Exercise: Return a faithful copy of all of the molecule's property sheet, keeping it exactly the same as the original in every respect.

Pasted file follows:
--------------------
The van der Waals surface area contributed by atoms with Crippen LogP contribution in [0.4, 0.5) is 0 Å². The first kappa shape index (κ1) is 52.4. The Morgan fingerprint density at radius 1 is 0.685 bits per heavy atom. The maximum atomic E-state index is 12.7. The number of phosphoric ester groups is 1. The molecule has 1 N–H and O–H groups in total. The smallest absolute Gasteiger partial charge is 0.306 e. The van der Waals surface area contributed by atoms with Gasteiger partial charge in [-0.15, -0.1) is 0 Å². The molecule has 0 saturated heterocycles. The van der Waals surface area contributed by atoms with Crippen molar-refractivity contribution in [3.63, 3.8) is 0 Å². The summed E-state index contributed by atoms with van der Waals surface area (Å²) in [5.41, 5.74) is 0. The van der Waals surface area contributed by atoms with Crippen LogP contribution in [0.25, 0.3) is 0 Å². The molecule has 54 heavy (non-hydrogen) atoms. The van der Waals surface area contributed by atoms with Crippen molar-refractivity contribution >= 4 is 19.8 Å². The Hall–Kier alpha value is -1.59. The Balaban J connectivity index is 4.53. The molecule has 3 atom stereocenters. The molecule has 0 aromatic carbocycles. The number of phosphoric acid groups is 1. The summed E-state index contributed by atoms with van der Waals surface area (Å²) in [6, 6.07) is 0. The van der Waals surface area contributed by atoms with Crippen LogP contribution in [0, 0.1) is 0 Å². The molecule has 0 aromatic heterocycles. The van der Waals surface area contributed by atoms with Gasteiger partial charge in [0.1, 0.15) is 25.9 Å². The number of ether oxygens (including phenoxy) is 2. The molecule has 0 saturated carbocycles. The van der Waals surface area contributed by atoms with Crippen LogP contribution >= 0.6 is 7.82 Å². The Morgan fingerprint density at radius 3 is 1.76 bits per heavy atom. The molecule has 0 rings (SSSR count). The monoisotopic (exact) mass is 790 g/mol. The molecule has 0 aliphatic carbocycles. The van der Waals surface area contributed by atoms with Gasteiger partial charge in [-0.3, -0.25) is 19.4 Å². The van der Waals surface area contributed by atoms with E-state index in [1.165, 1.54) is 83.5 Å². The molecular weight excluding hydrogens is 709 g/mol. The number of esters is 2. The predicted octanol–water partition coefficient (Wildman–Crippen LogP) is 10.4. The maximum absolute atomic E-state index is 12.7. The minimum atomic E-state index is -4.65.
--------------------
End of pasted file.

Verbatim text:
The van der Waals surface area contributed by atoms with Crippen LogP contribution in [0.4, 0.5) is 0 Å². The first kappa shape index (κ1) is 52.4. The Morgan fingerprint density at radius 1 is 0.685 bits per heavy atom. The maximum atomic E-state index is 12.7. The number of phosphoric ester groups is 1. The molecule has 1 N–H and O–H groups in total. The smallest absolute Gasteiger partial charge is 0.306 e. The van der Waals surface area contributed by atoms with Gasteiger partial charge in [-0.15, -0.1) is 0 Å². The molecule has 0 saturated heterocycles. The van der Waals surface area contributed by atoms with Crippen molar-refractivity contribution in [3.63, 3.8) is 0 Å². The summed E-state index contributed by atoms with van der Waals surface area (Å²) in [5.41, 5.74) is 0. The van der Waals surface area contributed by atoms with Crippen LogP contribution in [0.25, 0.3) is 0 Å². The molecule has 54 heavy (non-hydrogen) atoms. The van der Waals surface area contributed by atoms with Crippen molar-refractivity contribution >= 4 is 19.8 Å². The Hall–Kier alpha value is -1.59. The Balaban J connectivity index is 4.53. The molecule has 3 atom stereocenters. The molecule has 0 aromatic carbocycles. The number of phosphoric acid groups is 1. The summed E-state index contributed by atoms with van der Waals surface area (Å²) in [6, 6.07) is 0. The van der Waals surface area contributed by atoms with Crippen LogP contribution in [0, 0.1) is 0 Å². The molecule has 0 aromatic heterocycles. The van der Waals surface area contributed by atoms with Gasteiger partial charge in [0.1, 0.15) is 25.9 Å². The number of ether oxygens (including phenoxy) is 2. The molecule has 0 saturated carbocycles. The van der Waals surface area contributed by atoms with Crippen LogP contribution >= 0.6 is 7.82 Å². The Morgan fingerprint density at radius 3 is 1.76 bits per heavy atom. The molecule has 0 rings (SSSR count). The monoisotopic (exact) mass is 790 g/mol. The molecule has 0 aliphatic carbocycles. The van der Waals surface area contributed by atoms with Gasteiger partial charge in [-0.3, -0.25) is 19.4 Å². The van der Waals surface area contributed by atoms with E-state index in [1.165, 1.54) is 83.5 Å². The molecular weight excluding hydrogens is 709 g/mol. The number of esters is 2. The predicted octanol–water partition coefficient (Wildman–Crippen LogP) is 10.4. The maximum absolute atomic E-state index is 12.7. The minimum atomic E-state index is -4.65.